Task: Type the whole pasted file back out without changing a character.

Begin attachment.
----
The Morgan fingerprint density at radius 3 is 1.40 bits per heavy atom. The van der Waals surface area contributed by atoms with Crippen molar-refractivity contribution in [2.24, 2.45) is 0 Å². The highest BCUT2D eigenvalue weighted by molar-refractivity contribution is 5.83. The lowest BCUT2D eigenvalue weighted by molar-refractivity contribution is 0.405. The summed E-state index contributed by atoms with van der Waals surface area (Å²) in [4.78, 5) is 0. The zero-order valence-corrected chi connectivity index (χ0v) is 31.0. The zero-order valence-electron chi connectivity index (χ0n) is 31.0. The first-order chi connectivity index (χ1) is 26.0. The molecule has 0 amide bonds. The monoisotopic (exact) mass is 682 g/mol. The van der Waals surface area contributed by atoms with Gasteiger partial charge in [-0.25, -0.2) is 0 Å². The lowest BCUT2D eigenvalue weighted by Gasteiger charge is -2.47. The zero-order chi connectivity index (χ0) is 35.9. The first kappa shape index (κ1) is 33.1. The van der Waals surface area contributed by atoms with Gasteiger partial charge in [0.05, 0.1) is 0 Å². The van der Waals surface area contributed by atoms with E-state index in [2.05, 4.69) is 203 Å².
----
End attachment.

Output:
The Morgan fingerprint density at radius 3 is 1.40 bits per heavy atom. The van der Waals surface area contributed by atoms with Crippen molar-refractivity contribution in [2.24, 2.45) is 0 Å². The highest BCUT2D eigenvalue weighted by molar-refractivity contribution is 5.83. The lowest BCUT2D eigenvalue weighted by molar-refractivity contribution is 0.405. The summed E-state index contributed by atoms with van der Waals surface area (Å²) in [4.78, 5) is 0. The zero-order valence-corrected chi connectivity index (χ0v) is 31.0. The zero-order valence-electron chi connectivity index (χ0n) is 31.0. The first-order chi connectivity index (χ1) is 26.0. The molecule has 0 amide bonds. The monoisotopic (exact) mass is 682 g/mol. The van der Waals surface area contributed by atoms with Gasteiger partial charge in [-0.25, -0.2) is 0 Å². The lowest BCUT2D eigenvalue weighted by Gasteiger charge is -2.47. The zero-order chi connectivity index (χ0) is 35.9. The first kappa shape index (κ1) is 33.1. The van der Waals surface area contributed by atoms with Gasteiger partial charge in [0.05, 0.1) is 0 Å². The van der Waals surface area contributed by atoms with E-state index in [2.05, 4.69) is 203 Å².